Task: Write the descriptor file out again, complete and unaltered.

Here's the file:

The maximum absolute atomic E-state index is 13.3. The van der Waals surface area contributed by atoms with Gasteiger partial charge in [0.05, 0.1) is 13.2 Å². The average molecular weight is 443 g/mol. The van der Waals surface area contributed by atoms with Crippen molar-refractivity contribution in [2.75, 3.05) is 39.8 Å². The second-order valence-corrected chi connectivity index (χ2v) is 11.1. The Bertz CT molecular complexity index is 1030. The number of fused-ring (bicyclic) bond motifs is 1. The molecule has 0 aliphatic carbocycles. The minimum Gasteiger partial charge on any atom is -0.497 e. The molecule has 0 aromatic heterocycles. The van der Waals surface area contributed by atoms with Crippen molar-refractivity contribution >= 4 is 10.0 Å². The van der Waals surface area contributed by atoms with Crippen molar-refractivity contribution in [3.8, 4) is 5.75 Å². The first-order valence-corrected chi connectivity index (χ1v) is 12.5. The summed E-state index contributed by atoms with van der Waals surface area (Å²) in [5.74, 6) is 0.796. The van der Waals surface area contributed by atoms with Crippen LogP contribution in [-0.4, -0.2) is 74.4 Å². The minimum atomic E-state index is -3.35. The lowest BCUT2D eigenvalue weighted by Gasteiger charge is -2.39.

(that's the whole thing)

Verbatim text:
The maximum absolute atomic E-state index is 13.3. The van der Waals surface area contributed by atoms with Gasteiger partial charge in [0.05, 0.1) is 13.2 Å². The average molecular weight is 443 g/mol. The van der Waals surface area contributed by atoms with Crippen molar-refractivity contribution in [2.75, 3.05) is 39.8 Å². The second-order valence-corrected chi connectivity index (χ2v) is 11.1. The Bertz CT molecular complexity index is 1030. The number of fused-ring (bicyclic) bond motifs is 1. The molecule has 0 aliphatic carbocycles. The minimum Gasteiger partial charge on any atom is -0.497 e. The molecule has 0 aromatic heterocycles. The van der Waals surface area contributed by atoms with Crippen molar-refractivity contribution >= 4 is 10.0 Å². The van der Waals surface area contributed by atoms with Crippen molar-refractivity contribution in [3.8, 4) is 5.75 Å². The first-order valence-corrected chi connectivity index (χ1v) is 12.5. The summed E-state index contributed by atoms with van der Waals surface area (Å²) in [5.74, 6) is 0.796. The van der Waals surface area contributed by atoms with Crippen LogP contribution in [-0.4, -0.2) is 74.4 Å². The minimum atomic E-state index is -3.35. The lowest BCUT2D eigenvalue weighted by Gasteiger charge is -2.39.